Ease Of Use And Training Smooths Transition To DR

The transition to Digital Radiography doesn’t have to be difficult and it doesn’t take a technical genius to master the equipement.

Stanley Diment, DVM, of Clermont Animal Hospital in Florida, says the learning curve on his DR system was much shorter than he expected.

George Myatich, VMD, doesn’t claim to be a technological wizard. But, then, he has found he doesn’t have to be, even as he vaults into the digital age of veterinary medicine.

In November, when Dr. Myatich converted his Hidden Valley Animal Clinic of McMurray, Penn., to digital radiography, he ditched his wet system and film cassettes without trepidation, he says. 

“I’ve been in practice for 34 years, so I’m an old-school veterinarian,” Myatich says. “But since I was first introduced to digital radiography about five years ago, I’ve been rolling around the idea and wanting to take advantage of the benefits.”

Getting an image in five to eight seconds was a key benefit that helped hook Myatich on digital. So was the chance to manipulate images to improve the quality or to focus on an area of highest concern.

However, he says, it was the ease of the transition to digital radiography that cemented his appreciation for the new technology.

“Our technicians were eager to make the change, and it turned out it wasn’t that big of a challenge for any of us. I’m not an Einstein, but everything was fairly straightforward.”

Like Myatich, Stanley Diment, DVM, practice owner and doctor at Clermont Animal Hospital in Florida, has operated his clinic for more than a dozen years. He calls his practice’s conversion to a SimonDR digital radiography system about two years ago “one of the best things I’ve done in a long time.”

“We pulled the plug on the old system and (on the same day) plugged into the new, and within three to four weeks, everyone had it down. The learning curve was shorter than I expected–the technicians were on top of things right away. For the doctors, it probably took a bit more time.”

Customer support was a key consideration for Myatich and his staff of technicians and associate veterinarians, several of whom he included in the process of considering purchase options. 

It was during the vetting stage that Myatich welcomed into his clinic the people he respectfully calls “the suits.” SimonDR brought in its technical people from its main office, plus a team of installers, to set up new equipment and “show us what it was capable of doing,” Myatich says.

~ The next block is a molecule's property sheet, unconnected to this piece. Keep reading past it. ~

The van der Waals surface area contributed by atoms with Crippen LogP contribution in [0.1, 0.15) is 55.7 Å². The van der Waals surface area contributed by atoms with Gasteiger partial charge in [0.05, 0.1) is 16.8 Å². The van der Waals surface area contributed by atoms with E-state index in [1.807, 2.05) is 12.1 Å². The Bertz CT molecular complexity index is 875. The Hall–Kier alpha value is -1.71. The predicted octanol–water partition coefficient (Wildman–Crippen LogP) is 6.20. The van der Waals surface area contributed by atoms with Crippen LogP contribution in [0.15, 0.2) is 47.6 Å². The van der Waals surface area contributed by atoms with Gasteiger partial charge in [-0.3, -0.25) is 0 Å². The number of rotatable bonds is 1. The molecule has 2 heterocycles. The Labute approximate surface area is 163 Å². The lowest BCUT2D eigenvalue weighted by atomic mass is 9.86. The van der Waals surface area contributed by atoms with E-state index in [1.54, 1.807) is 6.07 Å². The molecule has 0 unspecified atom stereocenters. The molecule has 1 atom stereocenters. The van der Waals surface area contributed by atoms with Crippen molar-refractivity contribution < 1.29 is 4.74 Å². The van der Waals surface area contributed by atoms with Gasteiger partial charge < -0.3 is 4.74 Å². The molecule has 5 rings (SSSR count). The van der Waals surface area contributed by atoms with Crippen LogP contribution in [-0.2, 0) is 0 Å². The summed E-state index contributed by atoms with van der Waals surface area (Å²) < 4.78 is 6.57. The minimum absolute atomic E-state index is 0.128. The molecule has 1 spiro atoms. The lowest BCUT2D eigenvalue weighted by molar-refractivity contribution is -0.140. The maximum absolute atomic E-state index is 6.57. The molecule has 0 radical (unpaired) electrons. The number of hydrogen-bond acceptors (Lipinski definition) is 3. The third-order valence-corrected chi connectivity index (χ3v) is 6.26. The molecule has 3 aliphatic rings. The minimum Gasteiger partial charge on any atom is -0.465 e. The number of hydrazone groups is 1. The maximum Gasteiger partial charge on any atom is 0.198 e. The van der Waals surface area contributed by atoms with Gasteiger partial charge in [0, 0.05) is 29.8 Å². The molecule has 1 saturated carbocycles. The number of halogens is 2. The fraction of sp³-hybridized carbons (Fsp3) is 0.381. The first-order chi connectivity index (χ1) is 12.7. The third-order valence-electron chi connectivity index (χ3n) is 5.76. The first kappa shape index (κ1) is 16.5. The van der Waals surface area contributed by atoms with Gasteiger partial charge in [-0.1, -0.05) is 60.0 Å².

“Those images we saw with the suits and what we have today are exactly identical. There’s no question that we were right to put a lot of emphasis on demonstration and support. Now if we have a question, they respond very quickly.”

What Myatich says he and his staff learned as much as anything was that the digital process is exceedingly user-friendly. Some of the clinic’s technicians have been with the practice for more than 20 years and so might have been expected to resist change.

They caught on right away and embraced the new system, Myatich says.

“We all had to learn how to measure and how to put the initial information in, which is the most important part–to make sure the screen shows all the information you need to generate an image. Once that’s in, one, two, three, you’re ready to go.”

Dr. Diment has also learned that troubleshooting problems with the system can be easier with digital. One time the system crashed right before closing time on a Saturday, and company repair technicians were waiting when he opened the doors on Monday morning.

But that half-day of repair work was the exception, he says. Otherwise it’s been minor tweaks that have been diagnosed and fixed remotely and almost immediately, he says.

Because the process is simpler, faster and doesn’t involve wet processing or the expense of film, Myatich finds there’s far less disincentive to take X-rays, especially in borderline cases. And he’s not the only one. Overall, the clinic has probably quadrupled the number of X-rays it’s taking, he says.

“The quality of the images is unbelievable compared to the old system,” he adds. “With some of the radiographs of the bone system, you can see so much detail. We are more apt to see a subtle fracture. 

“Say a dog was hit by a car. We might question whether we could see a fracture to one or more of the toes. This unit will find it.”

Now that veteran staff members are trained in and comfortable with the digital system, the clinic’s program of training new technicians is a breeze, Myatich says. It takes less than an hour, including practice X-rays, to bring new staff members up to speed. 

Those doing the training then monitor the newcomers to make sure there are no lingering questions or concerns. 

For Diment, it now seems funny to remember that the process of converting to digital began with a fair amount of concerns–his own as well as those of his staff members. 

“There’s always a fear factor,” he says. “The technicians hear about it, but they wonder how complicated it will be to learn.”

In the end, the benefits of digital won everyone over. And Diment as well as his technicians “jumped off the diving board with both feet.”

Diment’s message to others: Come on in, the water’s fine.

“We’re practicing better medicine,” he says, “which is the ultimate measure of a new technology.”

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